The impact of non-pricing strategies on the financial intermediary role of Turkish banks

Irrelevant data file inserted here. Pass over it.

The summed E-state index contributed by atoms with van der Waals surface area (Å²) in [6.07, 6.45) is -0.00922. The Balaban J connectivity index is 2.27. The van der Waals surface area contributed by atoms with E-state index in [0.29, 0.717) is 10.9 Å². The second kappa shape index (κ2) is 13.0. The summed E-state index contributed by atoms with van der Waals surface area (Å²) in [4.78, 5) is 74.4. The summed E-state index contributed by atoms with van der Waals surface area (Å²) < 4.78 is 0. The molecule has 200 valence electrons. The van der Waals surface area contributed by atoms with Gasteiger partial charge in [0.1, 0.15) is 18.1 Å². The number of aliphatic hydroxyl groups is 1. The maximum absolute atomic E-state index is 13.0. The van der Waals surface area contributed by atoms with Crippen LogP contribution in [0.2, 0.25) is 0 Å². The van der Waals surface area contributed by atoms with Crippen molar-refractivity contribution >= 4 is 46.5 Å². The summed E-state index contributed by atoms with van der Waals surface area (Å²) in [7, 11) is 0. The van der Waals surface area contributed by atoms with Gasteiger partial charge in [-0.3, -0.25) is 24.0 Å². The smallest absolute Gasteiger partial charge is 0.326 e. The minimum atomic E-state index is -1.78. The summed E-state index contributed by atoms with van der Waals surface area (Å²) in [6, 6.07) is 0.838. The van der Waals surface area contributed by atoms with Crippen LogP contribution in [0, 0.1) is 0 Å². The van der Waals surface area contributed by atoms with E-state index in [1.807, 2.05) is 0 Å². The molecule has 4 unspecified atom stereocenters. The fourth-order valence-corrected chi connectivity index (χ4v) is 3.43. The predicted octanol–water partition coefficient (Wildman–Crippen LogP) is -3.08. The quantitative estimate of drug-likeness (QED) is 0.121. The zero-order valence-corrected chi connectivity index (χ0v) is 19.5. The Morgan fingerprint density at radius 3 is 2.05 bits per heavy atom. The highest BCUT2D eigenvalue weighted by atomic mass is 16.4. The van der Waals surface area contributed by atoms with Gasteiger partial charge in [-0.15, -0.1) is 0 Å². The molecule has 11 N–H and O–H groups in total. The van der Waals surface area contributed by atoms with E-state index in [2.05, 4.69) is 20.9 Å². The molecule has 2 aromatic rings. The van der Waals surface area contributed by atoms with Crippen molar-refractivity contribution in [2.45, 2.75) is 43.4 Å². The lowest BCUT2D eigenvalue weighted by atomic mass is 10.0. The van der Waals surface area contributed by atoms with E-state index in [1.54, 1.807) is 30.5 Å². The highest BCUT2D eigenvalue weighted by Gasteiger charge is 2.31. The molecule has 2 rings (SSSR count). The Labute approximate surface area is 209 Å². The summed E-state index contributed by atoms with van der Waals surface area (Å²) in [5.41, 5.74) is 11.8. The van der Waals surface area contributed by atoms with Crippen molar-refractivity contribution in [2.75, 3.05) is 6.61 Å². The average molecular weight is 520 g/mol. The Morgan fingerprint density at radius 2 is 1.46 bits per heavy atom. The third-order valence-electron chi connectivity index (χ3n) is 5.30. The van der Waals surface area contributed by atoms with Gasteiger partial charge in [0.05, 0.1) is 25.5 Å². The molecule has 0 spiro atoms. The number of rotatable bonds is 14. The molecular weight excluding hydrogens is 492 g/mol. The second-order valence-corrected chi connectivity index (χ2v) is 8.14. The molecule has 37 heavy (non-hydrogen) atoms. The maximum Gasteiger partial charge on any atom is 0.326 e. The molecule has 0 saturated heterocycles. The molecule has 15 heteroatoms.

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This thesis aims to explore the effects of the availability of network branches on the intermediation performance of deposit banks in Turkey. Banks’ intermediation performance was measured by their ability to attract loans and deposits. The variations of non-pricing behavior among large scaled versus small scaled banks and public versus private banks were also analyzed. Panel generalized method of moment was used with quarterly panel data between the years 2003 and 2008. Empirical findings reveal that there exist a positive and significant relationship between all deposit banks’ intermediation performance and their branch network decisions. Results also confirmed that by having larger branch networks especially for large scaled, small scaled and private deposit banks significantly increase their deposits ans loans during the sample period. However, we couldn’t find any association between the financial intermediation performance and branch network size of the public banks. Overall, the findings suggest that branch network decisions play a critical role for deposit banks’ performance. Considering recent competition among banks in Turkey, we expect that branching strategies and other nonpricing strategies of the banks will matter more in the future.